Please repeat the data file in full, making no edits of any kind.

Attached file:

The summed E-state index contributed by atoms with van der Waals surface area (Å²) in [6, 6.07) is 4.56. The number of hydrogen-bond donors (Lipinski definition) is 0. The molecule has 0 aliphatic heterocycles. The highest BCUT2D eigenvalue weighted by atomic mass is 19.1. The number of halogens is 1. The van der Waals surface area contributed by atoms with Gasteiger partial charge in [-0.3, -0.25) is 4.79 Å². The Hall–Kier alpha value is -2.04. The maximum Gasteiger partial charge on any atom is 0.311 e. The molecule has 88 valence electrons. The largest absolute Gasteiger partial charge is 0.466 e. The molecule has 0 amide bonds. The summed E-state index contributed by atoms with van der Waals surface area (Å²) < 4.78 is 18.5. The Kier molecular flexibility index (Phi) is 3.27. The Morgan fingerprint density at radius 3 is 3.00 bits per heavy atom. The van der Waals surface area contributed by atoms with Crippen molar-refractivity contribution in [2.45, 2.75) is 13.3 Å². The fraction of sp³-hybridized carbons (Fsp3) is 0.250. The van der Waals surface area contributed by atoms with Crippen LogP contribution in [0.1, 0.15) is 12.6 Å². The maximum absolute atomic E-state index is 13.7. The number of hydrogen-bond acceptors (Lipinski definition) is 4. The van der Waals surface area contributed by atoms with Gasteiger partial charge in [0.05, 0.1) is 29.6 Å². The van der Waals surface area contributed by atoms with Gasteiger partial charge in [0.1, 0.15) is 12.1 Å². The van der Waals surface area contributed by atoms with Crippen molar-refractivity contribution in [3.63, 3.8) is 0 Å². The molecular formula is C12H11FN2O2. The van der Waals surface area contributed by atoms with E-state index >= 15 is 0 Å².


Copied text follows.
The summed E-state index contributed by atoms with van der Waals surface area (Å²) in [6, 6.07) is 4.56. The number of hydrogen-bond donors (Lipinski definition) is 0. The molecule has 0 aliphatic heterocycles. The highest BCUT2D eigenvalue weighted by atomic mass is 19.1. The number of halogens is 1. The van der Waals surface area contributed by atoms with Gasteiger partial charge in [-0.3, -0.25) is 4.79 Å². The Hall–Kier alpha value is -2.04. The maximum Gasteiger partial charge on any atom is 0.311 e. The molecule has 88 valence electrons. The largest absolute Gasteiger partial charge is 0.466 e. The molecule has 0 amide bonds. The summed E-state index contributed by atoms with van der Waals surface area (Å²) < 4.78 is 18.5. The Kier molecular flexibility index (Phi) is 3.27. The Morgan fingerprint density at radius 3 is 3.00 bits per heavy atom. The van der Waals surface area contributed by atoms with Crippen molar-refractivity contribution in [2.45, 2.75) is 13.3 Å². The fraction of sp³-hybridized carbons (Fsp3) is 0.250. The van der Waals surface area contributed by atoms with Crippen LogP contribution in [0.1, 0.15) is 12.6 Å². The maximum absolute atomic E-state index is 13.7. The number of hydrogen-bond acceptors (Lipinski definition) is 4. The van der Waals surface area contributed by atoms with Gasteiger partial charge in [0.05, 0.1) is 29.6 Å². The van der Waals surface area contributed by atoms with Gasteiger partial charge in [0.1, 0.15) is 12.1 Å². The van der Waals surface area contributed by atoms with Crippen molar-refractivity contribution in [3.63, 3.8) is 0 Å². The molecular formula is C12H11FN2O2. The van der Waals surface area contributed by atoms with E-state index >= 15 is 0 Å².